When not donating her time and talent to Fernbank, Kate Marie enjoys horseback riding (both jumping and dressage), hiking, and soccer. Volunteering allows Kate to feel more connected to the scientific community, which she really enjoys. But one of her favorite moments was being mistaken for a local evening newscaster.

“He was totally starstruck,” she said.

For information on how to become a volunteer, call 404.929.6360 or e-mailvolunteer@fernbankmuseum.org.

Written by Fernbank Museum at 11:17

A Neighborhood Nestwatch Experience

This summer, Fernbank has the opportunity to begin working with the Smithsonian Institution’s Neighborhood Nestwatch program.  This citizen science project is geared to connect bird enthusiasts with actual researchers to gather scientific data related to bird habits and population patterns. Recently, Christine Bean (VP of Education) and I had the opportunity to learn firsthand how the program works, as Chris’ yard has become one of the research sites, along with her next-door-neighbor.

As an educator with a passion for animals and scientific research, I was intrigued to learn more about how the program actually works at the study sites and was not disappointed. The Nestwatch scientist, Alie, began by observing the area and surveying which bird species were present. Then, we helped setup mist nets and a sort of “field command station”. Throughout the few hours we monitored the nets, we caught a handful of birds, which were banded, measured, recorded and released. We also caught a few species that are not currently targeted in the study, so they were released unharmed.

Chris-holding-downy.jpg 

“It was the first time I’d held a bird—Alie taught me how to hold it so it would be gently yet firmly supported. I was struck by the warmth of this tiny creature, and its strong heartbeat,” Christine Bean

Having a propensity for working hands-on with animals, I was thrilled about the opportunity to help manage the birds through the process and aid in recording their measurements. The birds banded included a Tufted Titmouse, Northern Cardinal and 2 Chickadees. Chris and her neighbor will continue to observe these animals year after year and report their data directly to the Smithsonian Institution.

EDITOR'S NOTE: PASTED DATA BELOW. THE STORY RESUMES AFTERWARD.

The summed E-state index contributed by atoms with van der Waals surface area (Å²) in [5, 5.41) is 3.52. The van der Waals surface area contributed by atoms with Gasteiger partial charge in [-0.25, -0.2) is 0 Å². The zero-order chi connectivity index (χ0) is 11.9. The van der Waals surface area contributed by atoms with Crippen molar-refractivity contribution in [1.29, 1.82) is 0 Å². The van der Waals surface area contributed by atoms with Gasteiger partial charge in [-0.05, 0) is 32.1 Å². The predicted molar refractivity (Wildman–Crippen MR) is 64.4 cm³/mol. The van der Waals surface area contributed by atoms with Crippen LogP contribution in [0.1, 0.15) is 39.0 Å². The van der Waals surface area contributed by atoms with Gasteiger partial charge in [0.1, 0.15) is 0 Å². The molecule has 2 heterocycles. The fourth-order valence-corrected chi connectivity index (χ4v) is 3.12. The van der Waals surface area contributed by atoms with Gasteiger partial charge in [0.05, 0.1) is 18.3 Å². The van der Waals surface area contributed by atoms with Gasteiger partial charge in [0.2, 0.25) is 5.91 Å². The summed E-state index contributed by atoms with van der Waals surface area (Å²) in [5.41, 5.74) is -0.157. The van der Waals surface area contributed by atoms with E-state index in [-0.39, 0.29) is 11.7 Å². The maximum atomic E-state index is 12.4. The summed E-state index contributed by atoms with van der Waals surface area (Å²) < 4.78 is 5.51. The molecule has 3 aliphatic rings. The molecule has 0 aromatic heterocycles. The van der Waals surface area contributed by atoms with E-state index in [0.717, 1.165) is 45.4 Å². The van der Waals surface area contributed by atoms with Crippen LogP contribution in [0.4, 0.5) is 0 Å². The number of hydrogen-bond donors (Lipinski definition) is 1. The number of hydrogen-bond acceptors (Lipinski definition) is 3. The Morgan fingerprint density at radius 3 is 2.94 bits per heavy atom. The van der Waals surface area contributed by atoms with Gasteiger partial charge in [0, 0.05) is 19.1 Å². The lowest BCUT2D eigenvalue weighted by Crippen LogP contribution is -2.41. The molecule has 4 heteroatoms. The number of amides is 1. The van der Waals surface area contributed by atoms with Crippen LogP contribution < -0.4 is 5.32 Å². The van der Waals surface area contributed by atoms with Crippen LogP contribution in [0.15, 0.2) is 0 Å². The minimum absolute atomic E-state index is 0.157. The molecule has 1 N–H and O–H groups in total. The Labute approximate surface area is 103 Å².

cardinal1.jpg 

Cardinal with “pacifier”

During the experience, one of the most entertaining parts was learning about the different behaviors of each bird species. We learned that Cardinals and Tufted Titmouse are two species that “announce” their frustrations throughout the banding process and that cardinals have the most powerful bites of the 8 targeted species for this study. While the Cardinal was in the process of measurement and banding, Alie offered a twig to pacify the bird and it worked! 

Lynn_titmouse.jpg 

I couldn’t believe how quickly and efficiently Alie was able to work with the birds, recording their data and going through several steps before releasing them back into the neighborhood. She held the bird in one hand, using the other to write, shuffle through data sheets and measure tail and tarsus lengths. The birds were also weighed, sexed and evaluated for body fat content. Alie’s compassion for these animals was also evident from her gentle and comforting manner, all while explaining the process and answering questions from us. Overall, the experience was incredibly rewarding, as we learned about the birds and the research process and had the opportunity to actually be a part of this scientific study!

Learn more about Neighborhood Nestwatch and find out how YOUR backyard can be involved.

—Lynn Anders, Animal Programs Coordinator

Written by Fernbank Museum at 10:26
Welcome to the official blog of Fernbank Museum of Natural History. This blog is an opportunity for the people that keep Fernbank running and constantly expanding, to share stories from their point of view. We hope you’ll enjoy these first-hand, behind-the-scenes glimpses of what goes into keeping a world-class natural history museum running. As always, we’d love to hear your feedback on these stories, to hear your personal experiences and hear any suggestions for topics. Happy reading!

Archive